Craig Wright: ‘Biggest Whale Ever’ Will Have to ‘Dump’ BTC to Pay Estate Tax

Siamak Masnavi

On Monday (August 26), just after Dr. Craig S. Wright, the self-proclaimed Satoshi Nakamoto, left the Florida courtroom in which he had just lost the lawsuit brought against him by Ira Kleiman, he gave a phone interview to Modern Consensus, highlights of which are presented in this article.

Over a year ago, Ira Kleiman, the brother of Wright's late business partner, Dave Kleiman, sued Wright on behalf of the Kleiman estate for 50% of the 1.1 million bitcoins allegedly mined by Craig Wright and Dave Kleiman between 2009 and 2011.

On Monday, at a hearing at U.S. District Court for the Southern District of Florida, Magistrate Judge Bruce E. Reinhart recommended that the Kleiman estate be awarded 50 percent of the bitcoin that Wright held prior to 31 December 2013. According to the report by Modern Consensus, the court also awarded to the Kleiman family "intellectual property associated with the Bitcoin software, but none associated with Bitcoin Cash or Craig Wright’s back-to-basics Bitcoin Satoshi Vision."

In the interview with Modern Consensus, Wright made several interesting comments about the significance of the court's ruling:

  • Wright says that although the judge did not accept that he is Satoshi, he accepted that the partnership is Satoshi:

The judge won’t rule on whether I’m Satoshi. But the partnership is. So when Dave Kleiman passed, the partneship transferred to Ira."

  • He believes that because the judge wants him to give around 500,000 BTC to Ira Kleiman, the BTC markets could "tank" if Ira Kleiman has to sell some of these coins to pay the Florida estate tax on this inheritance:

... the judge ordered me to send just under 500,000 BTC over to Ira. Let’s see what it does to the market. I wouldn’t have tanked the market. I’m nice.

And the biggest whale ever has to dump because he has to pay tax. It’s not a transfer. Florida has an estate tax. Trust me.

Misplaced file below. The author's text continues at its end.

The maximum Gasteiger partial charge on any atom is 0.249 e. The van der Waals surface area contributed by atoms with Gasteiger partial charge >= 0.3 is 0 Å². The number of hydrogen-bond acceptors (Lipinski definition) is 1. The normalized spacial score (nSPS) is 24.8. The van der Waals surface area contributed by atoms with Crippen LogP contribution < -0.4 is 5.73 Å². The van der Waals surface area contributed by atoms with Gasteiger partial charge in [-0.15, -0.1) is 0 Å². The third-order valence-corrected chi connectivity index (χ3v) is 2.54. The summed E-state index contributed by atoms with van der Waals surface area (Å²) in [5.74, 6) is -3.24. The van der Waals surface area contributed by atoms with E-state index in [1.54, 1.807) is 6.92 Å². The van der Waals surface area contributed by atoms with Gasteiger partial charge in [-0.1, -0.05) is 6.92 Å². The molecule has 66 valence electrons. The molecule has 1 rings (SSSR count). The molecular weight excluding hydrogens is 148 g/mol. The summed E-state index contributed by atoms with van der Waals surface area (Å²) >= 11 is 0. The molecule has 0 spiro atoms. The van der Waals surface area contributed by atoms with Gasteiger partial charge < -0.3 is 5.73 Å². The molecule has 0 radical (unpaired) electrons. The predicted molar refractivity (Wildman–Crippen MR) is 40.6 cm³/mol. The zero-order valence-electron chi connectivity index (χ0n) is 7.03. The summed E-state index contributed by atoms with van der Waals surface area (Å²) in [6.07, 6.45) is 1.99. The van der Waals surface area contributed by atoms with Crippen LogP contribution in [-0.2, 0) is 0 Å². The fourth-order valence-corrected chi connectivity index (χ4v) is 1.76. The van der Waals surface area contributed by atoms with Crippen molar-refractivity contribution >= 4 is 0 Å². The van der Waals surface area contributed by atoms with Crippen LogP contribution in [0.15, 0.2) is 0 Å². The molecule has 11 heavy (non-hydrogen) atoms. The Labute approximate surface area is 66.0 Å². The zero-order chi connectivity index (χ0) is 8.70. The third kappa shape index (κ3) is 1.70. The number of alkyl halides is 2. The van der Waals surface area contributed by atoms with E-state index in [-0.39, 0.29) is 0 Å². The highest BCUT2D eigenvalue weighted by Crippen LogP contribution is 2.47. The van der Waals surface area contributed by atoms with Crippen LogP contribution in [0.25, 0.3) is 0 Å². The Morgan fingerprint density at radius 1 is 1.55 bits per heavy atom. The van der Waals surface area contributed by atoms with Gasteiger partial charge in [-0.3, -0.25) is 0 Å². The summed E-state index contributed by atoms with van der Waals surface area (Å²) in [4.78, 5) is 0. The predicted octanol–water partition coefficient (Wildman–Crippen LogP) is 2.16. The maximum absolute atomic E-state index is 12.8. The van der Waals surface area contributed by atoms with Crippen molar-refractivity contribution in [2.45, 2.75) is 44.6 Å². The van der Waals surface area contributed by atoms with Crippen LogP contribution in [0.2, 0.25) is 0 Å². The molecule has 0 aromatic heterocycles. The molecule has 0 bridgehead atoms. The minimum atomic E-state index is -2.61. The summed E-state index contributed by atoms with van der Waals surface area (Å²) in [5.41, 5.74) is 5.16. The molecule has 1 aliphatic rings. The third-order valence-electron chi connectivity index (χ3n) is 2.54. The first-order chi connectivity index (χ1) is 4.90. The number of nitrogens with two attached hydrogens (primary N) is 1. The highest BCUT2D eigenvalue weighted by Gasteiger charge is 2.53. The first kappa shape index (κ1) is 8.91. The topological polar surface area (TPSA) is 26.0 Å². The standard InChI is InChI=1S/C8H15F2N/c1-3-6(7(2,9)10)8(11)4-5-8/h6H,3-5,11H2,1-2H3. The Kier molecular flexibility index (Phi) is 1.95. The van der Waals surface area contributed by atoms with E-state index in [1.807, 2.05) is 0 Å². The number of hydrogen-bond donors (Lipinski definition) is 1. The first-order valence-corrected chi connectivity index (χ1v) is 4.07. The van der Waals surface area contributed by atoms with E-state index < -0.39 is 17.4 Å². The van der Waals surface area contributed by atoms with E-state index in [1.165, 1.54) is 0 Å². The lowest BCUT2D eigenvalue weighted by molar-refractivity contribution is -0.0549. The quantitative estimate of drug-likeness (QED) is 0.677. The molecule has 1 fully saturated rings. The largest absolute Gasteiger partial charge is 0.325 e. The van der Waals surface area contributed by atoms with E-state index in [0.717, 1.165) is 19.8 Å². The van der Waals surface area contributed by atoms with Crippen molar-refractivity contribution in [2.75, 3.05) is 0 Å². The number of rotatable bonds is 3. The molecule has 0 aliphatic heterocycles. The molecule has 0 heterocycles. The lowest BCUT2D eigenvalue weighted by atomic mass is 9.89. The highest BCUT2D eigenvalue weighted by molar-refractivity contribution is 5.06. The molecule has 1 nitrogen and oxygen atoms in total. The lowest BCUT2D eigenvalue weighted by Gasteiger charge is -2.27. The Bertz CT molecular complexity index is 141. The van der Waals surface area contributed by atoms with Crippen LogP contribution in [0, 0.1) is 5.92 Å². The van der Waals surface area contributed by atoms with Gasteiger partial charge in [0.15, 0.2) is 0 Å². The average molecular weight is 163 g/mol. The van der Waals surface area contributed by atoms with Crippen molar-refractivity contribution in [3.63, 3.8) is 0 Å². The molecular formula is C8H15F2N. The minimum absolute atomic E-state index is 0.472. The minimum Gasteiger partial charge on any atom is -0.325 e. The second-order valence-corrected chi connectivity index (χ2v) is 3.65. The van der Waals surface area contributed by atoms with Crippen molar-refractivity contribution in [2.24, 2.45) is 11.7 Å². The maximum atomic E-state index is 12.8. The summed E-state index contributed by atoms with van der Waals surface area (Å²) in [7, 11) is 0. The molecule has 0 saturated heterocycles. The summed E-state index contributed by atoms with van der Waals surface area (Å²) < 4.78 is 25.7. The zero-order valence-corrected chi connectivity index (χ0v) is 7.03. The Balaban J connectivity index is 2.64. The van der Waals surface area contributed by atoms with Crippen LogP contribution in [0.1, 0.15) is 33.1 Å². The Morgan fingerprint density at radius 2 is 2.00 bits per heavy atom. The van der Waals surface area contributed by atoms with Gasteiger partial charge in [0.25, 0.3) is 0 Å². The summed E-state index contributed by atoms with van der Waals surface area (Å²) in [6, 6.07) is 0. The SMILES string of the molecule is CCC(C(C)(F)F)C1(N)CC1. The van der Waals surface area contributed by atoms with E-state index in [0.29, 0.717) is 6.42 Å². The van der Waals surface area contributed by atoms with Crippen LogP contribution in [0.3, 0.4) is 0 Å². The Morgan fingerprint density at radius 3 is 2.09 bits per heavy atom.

• He is worried that his kids finding out the he owns about $5 billion in Bitcoin could affect their lives in not a good way:

It’s f***ing scary. Now the kids are going to know that we have the other $5 billion. And it really sucks. Imagine that (laughs). I had planned to live a long time and hopefully they wouldn’t know until they were older and we were gone. It could affect their whole lives.


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Bitcoin Investors Reportedly Lose Millions in South African Exit Scam

Michael LaVere
  • VaultAge Solutions CEO Willie Breedt is being accused of making off with millions in investor bitcoin.
  • Breedt allegedly fled the country for Mozambique and has not communicated with investors since December 2019. 

South African cryptocurrency investors are accusing the CEO of VaultAge Solutions of stealing millions in crypto before going on the run. 

According to a report by AllAfrica, Willie Breedt, the CEO of cryptocurrency investment firm VaultAge Solutions, is presumed to be on the run after not making public communications since December 2019. The report claims Breedt was speculated to be staying near the town of Jeffrey’s Bay and that his whereabouts where being looked into by the country’s criminal investigation unit. 

However, South Africans who invested cryptocurrency with the now-defunct firm fear the CEO may have fled the country for Mozambique. 

Breedt is accused of stealing millions from bitcoin investors. The report claims VaultAge Solutions is not registered as a legitimate financial institution with the Financial Services Conduct Authority (FSCA), despite having more than 2000 investors. 

The report quoted investor Lettie Engelbrecht from Krugersdrop, 

We are pensioners and invested R200 000. From December until April, we received payments on the growth of our investment. Since then, we never got any money. We are desperate and living on a shoestring budget.

One South African investor reportedly had deposited more than R6 million ($342,000) with Breedt’s company. 

Breedt delivered a written reply to local outlet News24, explaining, 

I am busy attending to the commitments I have made to members. The commitment is to have all the initial capital paid back by 31 May.

Colonel Katlego Mogale of the Directorate for Priority Crime Investigation (DPCI) said authorities are investigating the case but cannot reveal any more information “at this stage.”

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